I heard some info about our future regarding the Great Salt Lake. Frankly, it put chills up my spine and made me wonder if I should be thinking of an exit plan before it's too late to get the hell out of Dodge, because our lake is dying fast and the outcome is going to be horrific!
Our often-photographed but much-maligned lake is roughly 75 miles long and 28 miles wide, covering 1,700 square miles. It is the largest lake of its kind in the Western Hemisphere. It is also one of the most important bodies of water for bird migration in the hemisphere and if the lake dies, millions of migratory birds will also die ... as well as mammals, plants, reptiles, amphibians, and invertebrates.
Many of you reading this might not know that part of the lake is fresh water and is fed by northern Utah streams. This is where our avian friends like to rest before migrating north or south. According to Westminster College's Great Salt Lake Institute, millions of birds from 257 known species rely on our funky, salty lake to survive.
The southern portion of the GSL is now at a new historic low—with some areas only 1.5 feet deep. There are algae and tiny creatures there that brine shrimp feed on, which are then eaten by those birds that love to get fat on sea monkeys (aka brine shrimp). If all those creatures die, then the birds will die.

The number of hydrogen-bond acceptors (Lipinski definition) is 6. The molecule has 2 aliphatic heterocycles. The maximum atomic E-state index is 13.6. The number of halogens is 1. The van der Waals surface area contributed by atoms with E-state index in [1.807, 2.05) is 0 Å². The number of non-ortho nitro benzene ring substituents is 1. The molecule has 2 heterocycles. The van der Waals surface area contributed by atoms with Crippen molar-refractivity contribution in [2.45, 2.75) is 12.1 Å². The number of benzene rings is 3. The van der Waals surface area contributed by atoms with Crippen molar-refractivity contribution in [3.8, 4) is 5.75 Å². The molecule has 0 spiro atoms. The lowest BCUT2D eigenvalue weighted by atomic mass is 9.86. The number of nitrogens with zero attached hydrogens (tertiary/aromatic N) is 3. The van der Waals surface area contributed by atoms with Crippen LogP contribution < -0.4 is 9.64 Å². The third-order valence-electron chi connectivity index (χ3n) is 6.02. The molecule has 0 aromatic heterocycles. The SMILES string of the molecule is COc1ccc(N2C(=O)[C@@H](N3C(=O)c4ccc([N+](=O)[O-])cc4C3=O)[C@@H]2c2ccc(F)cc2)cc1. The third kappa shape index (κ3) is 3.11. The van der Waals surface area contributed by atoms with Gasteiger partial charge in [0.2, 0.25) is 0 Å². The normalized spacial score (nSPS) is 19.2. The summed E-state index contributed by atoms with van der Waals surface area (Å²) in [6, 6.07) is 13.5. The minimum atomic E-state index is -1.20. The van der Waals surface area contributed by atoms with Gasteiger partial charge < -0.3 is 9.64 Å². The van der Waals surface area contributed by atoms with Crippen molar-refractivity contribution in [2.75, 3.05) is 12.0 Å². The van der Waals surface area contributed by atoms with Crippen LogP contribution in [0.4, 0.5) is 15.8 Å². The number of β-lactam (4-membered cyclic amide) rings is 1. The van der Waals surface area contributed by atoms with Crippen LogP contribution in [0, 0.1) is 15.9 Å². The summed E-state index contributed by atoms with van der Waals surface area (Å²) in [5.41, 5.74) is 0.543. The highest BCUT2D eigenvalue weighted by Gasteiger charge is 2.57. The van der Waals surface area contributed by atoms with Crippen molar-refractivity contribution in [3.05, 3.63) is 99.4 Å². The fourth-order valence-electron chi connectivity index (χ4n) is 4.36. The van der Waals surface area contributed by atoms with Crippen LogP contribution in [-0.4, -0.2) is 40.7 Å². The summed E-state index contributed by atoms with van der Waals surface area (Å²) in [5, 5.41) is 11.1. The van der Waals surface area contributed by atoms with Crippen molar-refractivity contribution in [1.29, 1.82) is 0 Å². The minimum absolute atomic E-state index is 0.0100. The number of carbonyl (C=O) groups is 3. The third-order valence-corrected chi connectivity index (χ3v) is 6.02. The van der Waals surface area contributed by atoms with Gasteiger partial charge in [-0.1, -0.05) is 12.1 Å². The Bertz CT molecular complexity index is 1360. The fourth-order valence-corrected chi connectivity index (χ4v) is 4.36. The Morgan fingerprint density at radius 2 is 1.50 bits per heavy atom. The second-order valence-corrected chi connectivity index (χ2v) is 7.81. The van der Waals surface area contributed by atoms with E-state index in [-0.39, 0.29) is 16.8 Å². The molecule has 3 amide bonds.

As the water dries up, from poor runoff leading into the north and south sections, more lakebed is exposed to the elements. U.S Magnesium Corp. mines the lake, providing 14% of the world's supply of a mineral that is used in all sorts of metal products. Companies also take potash (fertilizer) from the lake, as well as salt for seasonings, plastics, roads and detergents. All of that becomes part of the dust mixing into our air and ending up on top of our snow in the winter, which affects our snowmelt. Do you see the trending circle of hell?
Utah's Legislature passed a bill a few years back that basically declares "Our lake is important to the state and it should have water." However, this bill did nothing to fund programs that could increase water flow to the lake.
Every hour on the hour, radio and TV news squawk about COVID and what it's doing to our country. I rarely see news about how scary it's going to be if and when our lake no longer produces the food necessary to maintain the environmental chain of life in Utah. Odd, but most local television news that I watch gives regular reports on Lake Powell, the Echo and Sand Hollow reservoirs, Bear Lake, etc., but never a regular report on our Great Salt Lake. The professor I listened to said that come this November, we could reach a tipping point after which the lake won't bounce back from this drought and we'll be facing more bad news on the horizon for the health of our state.